This is what happens when shit gets unreal


What constitutes “making a difference”?  Every day, some group or another exhorts us to “make a difference”. Hell, both my kids have t shirts with Gandhi’s face one them and the phrase “Be The Change”, referencing the quote, attributed to him by his grandson Arun, “We need to be the change we wish to see in the world.”


So, what change do you wish to see?  And what drives that wish?  Yesterday, I spent time at my son’s school, with a group of kids who like working with the soil.  We weed, we plant, we plan and we dream.  We build, we eat, we bicker and we scheme.  We look at the pond, which fills each time it rains, and then leaks out into the soil slowly through cracks in the cement lining, and we think about how to better cache the water. 


We look at the space where the cattle from the field next door break through the fence, and we scheme to block it with a compost bin made of repurposed shipping pallets.  Then we make notes about how incredibly tough the wood used to make shipping pallets is, and we plan to buy a new drill bit.

 But, as we do these things, these kids talk.  They talk about gardening, yes… about their favorite foods to grow, and their least favorite.  But they also discuss the Star Wars series, and debate the merits of each installment.  They critique music.  (If they are any indication, Britney Spears has officially jumped the shark)  They tease about crushes, and occasionally, they throw dirt clods at one another.  But they don’t judge each other.  Not like you and I probably do, whether in public or in private.  They don’t care how much each other’s families are worth.  They are unconcerned about the labels each other wears.  While I know that a couple of them may very well get a reduced price lunch, I’m the only one in the garden who suspects it might be so, and it embarrasses me to have that knowledge, frankly.

These are people who recognize the value of others, to the exclusion of their socioeconomic place in the world, their possible political affiliation, their religion, or who they are related to.  They are generous in their attribution of credit.  It is rare to hear one say “That was MY idea!” and common to hear them award kudos to a peer.  They commonly arrange to work together, and acquiesce easily when someone else has a better idea.  Stunningly, when one of them either sandbags on the job, or takes an extra piece of banana bread, they all know.  And they laugh it off.  And they remember.  The next week, the one who ate the extra snack often brings some extra food for the group.  The one who didn’t really do much the week before redoubles his or her efforts, in order to keep things equitable.  And this works!  One nine year old, when I told the group I’d like everyone to take a turn bringing a nutritious small meal, quietly approached me and said she’d like to take one of the other kids’ turns, because she thought it’d be a nice gesture to her friend, who had helped her weed when the first girl didn’t feel so well.  Yep. Pretty damned awesome.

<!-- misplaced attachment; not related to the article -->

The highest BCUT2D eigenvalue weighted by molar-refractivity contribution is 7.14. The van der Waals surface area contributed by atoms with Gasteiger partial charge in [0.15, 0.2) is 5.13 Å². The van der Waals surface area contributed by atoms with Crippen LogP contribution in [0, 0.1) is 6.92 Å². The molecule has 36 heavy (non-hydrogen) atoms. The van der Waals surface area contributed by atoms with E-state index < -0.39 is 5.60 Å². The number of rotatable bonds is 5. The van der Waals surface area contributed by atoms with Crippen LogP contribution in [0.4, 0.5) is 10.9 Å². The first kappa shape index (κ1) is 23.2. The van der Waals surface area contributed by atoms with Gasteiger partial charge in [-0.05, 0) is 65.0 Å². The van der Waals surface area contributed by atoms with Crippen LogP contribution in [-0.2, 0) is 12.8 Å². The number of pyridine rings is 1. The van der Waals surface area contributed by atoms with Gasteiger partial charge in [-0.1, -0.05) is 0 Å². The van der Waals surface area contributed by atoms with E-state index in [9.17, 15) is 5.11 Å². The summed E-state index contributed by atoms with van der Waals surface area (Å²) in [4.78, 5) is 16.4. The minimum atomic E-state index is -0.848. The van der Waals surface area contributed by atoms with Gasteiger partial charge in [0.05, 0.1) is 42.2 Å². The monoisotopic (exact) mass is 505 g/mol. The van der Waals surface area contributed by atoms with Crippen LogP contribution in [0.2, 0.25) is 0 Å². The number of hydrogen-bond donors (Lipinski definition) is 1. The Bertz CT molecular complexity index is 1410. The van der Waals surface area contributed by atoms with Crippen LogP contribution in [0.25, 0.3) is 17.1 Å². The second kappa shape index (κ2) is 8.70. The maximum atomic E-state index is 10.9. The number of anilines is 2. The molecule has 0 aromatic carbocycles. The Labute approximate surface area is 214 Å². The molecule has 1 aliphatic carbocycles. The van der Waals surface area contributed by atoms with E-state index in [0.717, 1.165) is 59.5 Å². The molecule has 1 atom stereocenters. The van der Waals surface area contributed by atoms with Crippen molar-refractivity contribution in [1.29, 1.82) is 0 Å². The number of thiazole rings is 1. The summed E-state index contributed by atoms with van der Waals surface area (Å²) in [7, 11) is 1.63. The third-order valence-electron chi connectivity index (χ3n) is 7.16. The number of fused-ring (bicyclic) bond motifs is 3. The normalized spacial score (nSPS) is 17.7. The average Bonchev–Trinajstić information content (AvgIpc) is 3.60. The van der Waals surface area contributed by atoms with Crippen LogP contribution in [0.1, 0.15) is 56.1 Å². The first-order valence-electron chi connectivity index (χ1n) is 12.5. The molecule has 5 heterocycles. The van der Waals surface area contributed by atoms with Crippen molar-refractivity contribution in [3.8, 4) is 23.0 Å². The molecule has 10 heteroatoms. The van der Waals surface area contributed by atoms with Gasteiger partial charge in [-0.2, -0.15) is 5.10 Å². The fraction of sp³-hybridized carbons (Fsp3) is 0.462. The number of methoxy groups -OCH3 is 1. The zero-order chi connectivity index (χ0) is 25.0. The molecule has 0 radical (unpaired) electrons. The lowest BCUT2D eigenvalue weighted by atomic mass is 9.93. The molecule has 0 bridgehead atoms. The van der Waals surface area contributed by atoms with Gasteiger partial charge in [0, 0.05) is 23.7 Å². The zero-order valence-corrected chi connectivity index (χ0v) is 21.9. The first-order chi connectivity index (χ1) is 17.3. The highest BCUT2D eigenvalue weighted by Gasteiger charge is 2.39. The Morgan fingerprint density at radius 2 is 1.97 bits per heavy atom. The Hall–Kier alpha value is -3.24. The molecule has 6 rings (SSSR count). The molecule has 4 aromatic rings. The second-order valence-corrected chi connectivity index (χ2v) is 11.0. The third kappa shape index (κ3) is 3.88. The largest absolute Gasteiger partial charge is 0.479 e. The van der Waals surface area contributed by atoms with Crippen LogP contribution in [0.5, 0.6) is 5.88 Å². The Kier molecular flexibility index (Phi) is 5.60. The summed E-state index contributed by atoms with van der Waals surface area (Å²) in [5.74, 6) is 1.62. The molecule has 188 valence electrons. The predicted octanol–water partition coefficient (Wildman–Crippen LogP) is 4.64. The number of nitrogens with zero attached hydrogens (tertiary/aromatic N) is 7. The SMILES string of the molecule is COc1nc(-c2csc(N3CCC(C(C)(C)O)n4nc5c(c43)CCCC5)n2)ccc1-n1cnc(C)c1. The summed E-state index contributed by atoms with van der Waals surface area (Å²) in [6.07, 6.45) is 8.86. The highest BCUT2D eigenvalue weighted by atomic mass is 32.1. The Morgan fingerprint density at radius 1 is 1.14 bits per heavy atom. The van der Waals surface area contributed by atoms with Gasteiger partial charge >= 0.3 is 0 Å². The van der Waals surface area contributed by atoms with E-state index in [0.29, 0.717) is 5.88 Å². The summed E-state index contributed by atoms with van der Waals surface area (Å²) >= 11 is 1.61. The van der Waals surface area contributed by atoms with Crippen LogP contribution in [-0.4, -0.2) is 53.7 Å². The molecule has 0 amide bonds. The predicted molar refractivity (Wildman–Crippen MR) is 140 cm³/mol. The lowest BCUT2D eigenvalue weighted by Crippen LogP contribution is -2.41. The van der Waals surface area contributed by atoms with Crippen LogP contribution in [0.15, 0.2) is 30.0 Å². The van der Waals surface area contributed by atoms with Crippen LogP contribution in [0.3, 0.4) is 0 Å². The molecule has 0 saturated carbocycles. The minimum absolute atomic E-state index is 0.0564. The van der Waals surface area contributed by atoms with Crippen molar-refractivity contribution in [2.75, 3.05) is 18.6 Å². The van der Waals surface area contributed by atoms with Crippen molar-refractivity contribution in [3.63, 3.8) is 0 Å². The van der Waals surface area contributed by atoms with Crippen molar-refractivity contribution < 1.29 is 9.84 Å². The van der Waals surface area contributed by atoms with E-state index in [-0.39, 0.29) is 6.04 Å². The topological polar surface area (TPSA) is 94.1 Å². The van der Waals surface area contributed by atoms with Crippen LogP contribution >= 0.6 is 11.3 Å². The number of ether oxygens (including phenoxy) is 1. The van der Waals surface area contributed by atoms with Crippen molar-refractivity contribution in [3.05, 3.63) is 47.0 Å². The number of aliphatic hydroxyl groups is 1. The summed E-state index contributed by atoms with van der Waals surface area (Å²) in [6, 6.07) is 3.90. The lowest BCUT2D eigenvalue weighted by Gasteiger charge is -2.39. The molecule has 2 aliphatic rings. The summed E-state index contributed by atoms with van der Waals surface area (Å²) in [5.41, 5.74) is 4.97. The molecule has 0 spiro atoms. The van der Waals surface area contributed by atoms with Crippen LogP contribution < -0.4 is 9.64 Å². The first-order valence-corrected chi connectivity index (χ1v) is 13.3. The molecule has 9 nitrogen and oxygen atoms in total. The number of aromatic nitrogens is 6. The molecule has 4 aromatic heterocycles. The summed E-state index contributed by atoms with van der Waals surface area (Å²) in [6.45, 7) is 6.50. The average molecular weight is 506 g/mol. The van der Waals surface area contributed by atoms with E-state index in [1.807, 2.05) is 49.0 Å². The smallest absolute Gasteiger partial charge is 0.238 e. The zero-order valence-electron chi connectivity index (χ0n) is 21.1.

So, make a difference?  Yes.  They are totally making a difference in my life. Be the change?  I don’t think I want to be a change, I think I want to regress.  These kids are amazing.  And they haven’t even had to change yet.


3 responses to “Change?

  1. Alan Reed Bishop March 2, 2011 at 5:42 PM

    Fantastic Post Lav! In adulthood it’s very rare to find those exchanges, but with the economy the way it has become that is changing, slowly, evolving into something “better”, something “real”.

  2. Lorna Fay March 2, 2011 at 10:29 PM

    Nicely done! I am going to borrow this line, Elizabeth, “These are people who recognize the value of others, to the exclusion of their socioeconomic place in the world, their possible political affiliation, their religion, or who they are related to. ” Somebody we know might benefit from contemplating this little gem of wisdom.

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